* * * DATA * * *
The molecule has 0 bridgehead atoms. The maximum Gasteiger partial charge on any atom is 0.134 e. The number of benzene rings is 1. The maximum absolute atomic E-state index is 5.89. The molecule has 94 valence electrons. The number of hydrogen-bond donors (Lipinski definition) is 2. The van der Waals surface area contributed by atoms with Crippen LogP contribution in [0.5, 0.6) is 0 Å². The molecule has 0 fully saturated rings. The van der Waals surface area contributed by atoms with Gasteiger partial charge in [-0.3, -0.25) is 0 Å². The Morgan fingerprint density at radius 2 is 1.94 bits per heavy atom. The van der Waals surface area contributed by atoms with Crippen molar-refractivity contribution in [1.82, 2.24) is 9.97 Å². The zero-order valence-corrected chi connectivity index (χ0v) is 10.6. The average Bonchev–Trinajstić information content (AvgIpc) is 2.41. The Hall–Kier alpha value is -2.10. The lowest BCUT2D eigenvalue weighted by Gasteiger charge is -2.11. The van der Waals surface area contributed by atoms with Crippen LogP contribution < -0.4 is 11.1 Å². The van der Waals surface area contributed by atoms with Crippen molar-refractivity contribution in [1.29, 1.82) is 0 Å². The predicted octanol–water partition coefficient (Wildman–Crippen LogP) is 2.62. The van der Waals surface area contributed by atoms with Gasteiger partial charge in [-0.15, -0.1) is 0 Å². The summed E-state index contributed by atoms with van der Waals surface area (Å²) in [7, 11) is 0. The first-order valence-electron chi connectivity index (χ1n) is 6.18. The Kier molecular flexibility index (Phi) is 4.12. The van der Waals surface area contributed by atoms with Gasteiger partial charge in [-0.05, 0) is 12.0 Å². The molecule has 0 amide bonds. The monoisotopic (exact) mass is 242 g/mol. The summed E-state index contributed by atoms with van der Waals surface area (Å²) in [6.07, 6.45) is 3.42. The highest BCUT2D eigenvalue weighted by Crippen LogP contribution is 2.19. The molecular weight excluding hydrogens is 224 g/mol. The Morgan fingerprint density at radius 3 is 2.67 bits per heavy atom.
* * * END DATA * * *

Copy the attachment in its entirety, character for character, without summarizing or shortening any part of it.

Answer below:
The molecule has 0 bridgehead atoms. The maximum Gasteiger partial charge on any atom is 0.134 e. The number of benzene rings is 1. The maximum absolute atomic E-state index is 5.89. The molecule has 94 valence electrons. The number of hydrogen-bond donors (Lipinski definition) is 2. The van der Waals surface area contributed by atoms with Crippen LogP contribution in [0.5, 0.6) is 0 Å². The molecule has 0 fully saturated rings. The van der Waals surface area contributed by atoms with Gasteiger partial charge in [-0.3, -0.25) is 0 Å². The Morgan fingerprint density at radius 2 is 1.94 bits per heavy atom. The van der Waals surface area contributed by atoms with Crippen molar-refractivity contribution in [1.82, 2.24) is 9.97 Å². The zero-order valence-corrected chi connectivity index (χ0v) is 10.6. The average Bonchev–Trinajstić information content (AvgIpc) is 2.41. The Hall–Kier alpha value is -2.10. The lowest BCUT2D eigenvalue weighted by Gasteiger charge is -2.11. The van der Waals surface area contributed by atoms with Crippen LogP contribution < -0.4 is 11.1 Å². The van der Waals surface area contributed by atoms with Crippen molar-refractivity contribution in [1.29, 1.82) is 0 Å². The predicted octanol–water partition coefficient (Wildman–Crippen LogP) is 2.62. The van der Waals surface area contributed by atoms with Gasteiger partial charge in [-0.15, -0.1) is 0 Å². The summed E-state index contributed by atoms with van der Waals surface area (Å²) in [7, 11) is 0. The first-order valence-electron chi connectivity index (χ1n) is 6.18. The Kier molecular flexibility index (Phi) is 4.12. The van der Waals surface area contributed by atoms with Gasteiger partial charge in [-0.05, 0) is 12.0 Å². The molecule has 0 amide bonds. The monoisotopic (exact) mass is 242 g/mol. The summed E-state index contributed by atoms with van der Waals surface area (Å²) in [6.07, 6.45) is 3.42. The highest BCUT2D eigenvalue weighted by Crippen LogP contribution is 2.19. The molecular weight excluding hydrogens is 224 g/mol. The Morgan fingerprint density at radius 3 is 2.67 bits per heavy atom.